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Detroit Parent Collective
Business Profiles

Every Day is Bring Your Kid to Work Day at Detroit Parent Collective

Published August 15, 2018 by

A coworking space in Detroit provides a place for parents to work and kids to thrive.

Story and Photography by Sylvia Jarrus

Nestled in the McNichols Corridor in Detroit’s Bagley neighborhood is the Detroit Parent Collective, a coworking space for families to get work done and have a safe environment for their children to grow.

The open space offers a warm and inviting atmosphere, where parents can work on their laptops or mingle with other parents and children. Kids roam barefoot in designated rooms equipped with Montessori-style resources, teachers and parent volunteers.

This is the kind of environment Krista McClure of Southfield was envisioning from the start.

“We wanted to be able to bridge the gap between community so within our mission our intent is to remove barriers between families based on race, ethnicity and economic status,” says the 30-year-old founder.

Detroit Parent CollectiveSylvia Jarrus/SEEN

Inside the pre school room at the Detroit Parent Collective in Detroit.

Detroit Parent CollectiveSylvia Jarrus/SEEN

The space reflects a safe enviornment for families, from the untouched wood floors free of harsh chemicals, natural cleaning products, potted plants, and healthy meals provided for the kids.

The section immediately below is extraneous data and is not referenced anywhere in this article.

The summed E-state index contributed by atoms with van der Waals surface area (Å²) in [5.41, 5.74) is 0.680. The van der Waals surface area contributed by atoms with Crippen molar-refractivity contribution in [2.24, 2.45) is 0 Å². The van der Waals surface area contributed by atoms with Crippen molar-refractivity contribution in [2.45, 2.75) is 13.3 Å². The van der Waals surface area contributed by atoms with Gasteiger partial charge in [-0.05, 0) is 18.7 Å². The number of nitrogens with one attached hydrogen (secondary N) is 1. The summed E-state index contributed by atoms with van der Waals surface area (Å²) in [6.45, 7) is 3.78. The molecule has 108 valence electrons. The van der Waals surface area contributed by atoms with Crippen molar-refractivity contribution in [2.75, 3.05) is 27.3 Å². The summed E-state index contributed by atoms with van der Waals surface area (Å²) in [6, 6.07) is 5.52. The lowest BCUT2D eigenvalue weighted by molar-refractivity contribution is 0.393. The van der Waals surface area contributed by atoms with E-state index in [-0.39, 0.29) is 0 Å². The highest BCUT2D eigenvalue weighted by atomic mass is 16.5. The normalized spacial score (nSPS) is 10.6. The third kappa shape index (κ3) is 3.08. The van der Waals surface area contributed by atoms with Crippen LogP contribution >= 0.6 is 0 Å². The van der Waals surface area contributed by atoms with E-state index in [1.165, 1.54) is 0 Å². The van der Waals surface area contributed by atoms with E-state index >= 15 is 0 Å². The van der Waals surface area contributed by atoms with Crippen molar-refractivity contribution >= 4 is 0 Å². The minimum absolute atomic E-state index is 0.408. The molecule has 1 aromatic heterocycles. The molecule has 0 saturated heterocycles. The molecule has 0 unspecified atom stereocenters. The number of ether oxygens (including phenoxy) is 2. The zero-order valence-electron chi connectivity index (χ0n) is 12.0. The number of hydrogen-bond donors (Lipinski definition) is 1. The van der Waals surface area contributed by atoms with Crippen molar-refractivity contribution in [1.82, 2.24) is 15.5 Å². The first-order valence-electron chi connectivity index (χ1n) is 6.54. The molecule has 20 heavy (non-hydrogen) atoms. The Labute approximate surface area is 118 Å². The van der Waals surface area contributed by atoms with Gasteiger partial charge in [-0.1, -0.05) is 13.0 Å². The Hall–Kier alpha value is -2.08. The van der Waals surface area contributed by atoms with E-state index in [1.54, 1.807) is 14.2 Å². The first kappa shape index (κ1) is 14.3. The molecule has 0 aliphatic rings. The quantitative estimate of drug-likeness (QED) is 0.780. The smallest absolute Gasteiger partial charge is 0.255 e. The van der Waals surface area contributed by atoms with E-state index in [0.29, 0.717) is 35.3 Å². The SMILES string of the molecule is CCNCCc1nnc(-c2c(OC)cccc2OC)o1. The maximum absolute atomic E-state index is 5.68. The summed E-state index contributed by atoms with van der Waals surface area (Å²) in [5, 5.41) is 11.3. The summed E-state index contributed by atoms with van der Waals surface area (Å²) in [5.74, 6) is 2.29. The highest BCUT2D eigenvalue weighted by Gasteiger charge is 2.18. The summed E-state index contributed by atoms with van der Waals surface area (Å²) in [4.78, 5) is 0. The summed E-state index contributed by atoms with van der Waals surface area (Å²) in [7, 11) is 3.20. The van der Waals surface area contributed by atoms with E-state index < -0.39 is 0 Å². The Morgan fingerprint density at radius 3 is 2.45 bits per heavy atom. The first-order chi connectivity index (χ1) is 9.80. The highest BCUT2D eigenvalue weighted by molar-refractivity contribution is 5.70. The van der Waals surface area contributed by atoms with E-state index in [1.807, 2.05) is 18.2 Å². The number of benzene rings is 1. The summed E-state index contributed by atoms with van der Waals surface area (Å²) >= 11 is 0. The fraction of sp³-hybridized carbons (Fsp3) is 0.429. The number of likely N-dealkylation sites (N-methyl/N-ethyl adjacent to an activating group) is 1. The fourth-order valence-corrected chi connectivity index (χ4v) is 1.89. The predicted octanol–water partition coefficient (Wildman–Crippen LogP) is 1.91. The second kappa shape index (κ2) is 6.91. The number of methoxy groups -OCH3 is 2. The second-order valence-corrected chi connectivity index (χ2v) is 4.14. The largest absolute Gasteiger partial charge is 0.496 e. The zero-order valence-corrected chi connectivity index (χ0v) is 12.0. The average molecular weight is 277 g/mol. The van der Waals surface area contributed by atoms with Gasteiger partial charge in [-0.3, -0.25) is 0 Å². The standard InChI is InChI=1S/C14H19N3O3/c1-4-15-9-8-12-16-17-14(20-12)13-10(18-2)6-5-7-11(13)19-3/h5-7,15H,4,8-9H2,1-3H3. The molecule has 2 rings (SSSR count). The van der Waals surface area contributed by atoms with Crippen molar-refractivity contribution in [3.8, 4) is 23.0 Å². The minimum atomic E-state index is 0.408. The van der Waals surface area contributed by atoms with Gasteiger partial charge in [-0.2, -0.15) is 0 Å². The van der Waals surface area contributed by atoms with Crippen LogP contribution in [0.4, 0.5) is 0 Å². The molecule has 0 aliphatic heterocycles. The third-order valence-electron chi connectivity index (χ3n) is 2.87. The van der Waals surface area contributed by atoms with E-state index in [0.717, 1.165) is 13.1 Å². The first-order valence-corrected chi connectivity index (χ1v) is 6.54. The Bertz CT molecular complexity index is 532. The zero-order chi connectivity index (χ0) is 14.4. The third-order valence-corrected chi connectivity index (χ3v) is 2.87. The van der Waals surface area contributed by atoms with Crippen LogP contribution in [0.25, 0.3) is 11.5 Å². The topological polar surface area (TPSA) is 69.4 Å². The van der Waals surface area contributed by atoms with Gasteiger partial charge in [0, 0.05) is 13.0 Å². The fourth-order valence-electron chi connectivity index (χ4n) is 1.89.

Since the collective opened its doors in October 2017 with a six-week pilot program and the grand opening in January, it has reached full capacity serving 40 families. Many parents work in the space, but also have the option to drop off their children during the workday. The coworking space offers an infant, pre-school and toddler program with the option of part-time or full-time membership.

A part-time membership covers two days of the week and costs $312, and a full-time membership Monday through Thursday is $500 per month and per household. (These rates increase starting September 1st.) The financial model is designed to help lighten the load by supporting larger families who may not be able to afford care for multiple children.

Detroit Parent Collective

Krista McClure, founder of the Detroit Parent Collective, helps Lawrence, 2, push his chair in at the Detroit Parent Collective in Detroit.

“We pride ourselves in that we are here for you,” McClure says. “We’re still going to offer you the quality you deserve as well as it being affordable to your family whether you are that working middle class, if you’re in lower income or if you’re on a job search.”